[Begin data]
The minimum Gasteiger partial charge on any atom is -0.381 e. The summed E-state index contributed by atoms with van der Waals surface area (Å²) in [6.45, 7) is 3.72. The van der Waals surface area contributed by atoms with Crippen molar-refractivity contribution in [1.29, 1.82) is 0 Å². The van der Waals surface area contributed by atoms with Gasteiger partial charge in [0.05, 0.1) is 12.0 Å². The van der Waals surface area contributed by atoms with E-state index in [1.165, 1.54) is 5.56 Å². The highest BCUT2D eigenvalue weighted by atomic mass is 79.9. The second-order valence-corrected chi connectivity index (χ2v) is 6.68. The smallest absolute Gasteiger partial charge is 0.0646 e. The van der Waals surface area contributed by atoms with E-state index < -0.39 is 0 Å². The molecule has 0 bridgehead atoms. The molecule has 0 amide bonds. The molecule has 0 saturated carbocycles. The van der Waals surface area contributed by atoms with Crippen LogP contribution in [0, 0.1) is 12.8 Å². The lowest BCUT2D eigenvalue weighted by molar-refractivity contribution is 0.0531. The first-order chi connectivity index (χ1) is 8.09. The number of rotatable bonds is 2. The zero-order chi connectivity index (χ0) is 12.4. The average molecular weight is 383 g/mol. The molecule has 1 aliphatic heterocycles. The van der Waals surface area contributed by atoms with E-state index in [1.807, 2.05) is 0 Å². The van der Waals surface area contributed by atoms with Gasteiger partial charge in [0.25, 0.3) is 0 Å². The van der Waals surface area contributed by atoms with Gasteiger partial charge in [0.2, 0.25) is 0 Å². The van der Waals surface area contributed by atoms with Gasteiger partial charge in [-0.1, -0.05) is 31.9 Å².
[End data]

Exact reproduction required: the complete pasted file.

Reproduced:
The minimum Gasteiger partial charge on any atom is -0.381 e. The summed E-state index contributed by atoms with van der Waals surface area (Å²) in [6.45, 7) is 3.72. The van der Waals surface area contributed by atoms with Crippen molar-refractivity contribution in [1.29, 1.82) is 0 Å². The van der Waals surface area contributed by atoms with Gasteiger partial charge in [0.05, 0.1) is 12.0 Å². The van der Waals surface area contributed by atoms with E-state index in [1.165, 1.54) is 5.56 Å². The highest BCUT2D eigenvalue weighted by atomic mass is 79.9. The second-order valence-corrected chi connectivity index (χ2v) is 6.68. The smallest absolute Gasteiger partial charge is 0.0646 e. The van der Waals surface area contributed by atoms with E-state index < -0.39 is 0 Å². The molecule has 0 bridgehead atoms. The molecule has 0 amide bonds. The molecule has 0 saturated carbocycles. The van der Waals surface area contributed by atoms with Crippen LogP contribution in [0, 0.1) is 12.8 Å². The lowest BCUT2D eigenvalue weighted by molar-refractivity contribution is 0.0531. The first-order chi connectivity index (χ1) is 8.09. The number of rotatable bonds is 2. The zero-order chi connectivity index (χ0) is 12.4. The average molecular weight is 383 g/mol. The molecule has 1 aliphatic heterocycles. The van der Waals surface area contributed by atoms with E-state index in [1.807, 2.05) is 0 Å². The van der Waals surface area contributed by atoms with Gasteiger partial charge in [0.25, 0.3) is 0 Å². The van der Waals surface area contributed by atoms with Gasteiger partial charge in [0.2, 0.25) is 0 Å². The van der Waals surface area contributed by atoms with Gasteiger partial charge in [-0.1, -0.05) is 31.9 Å².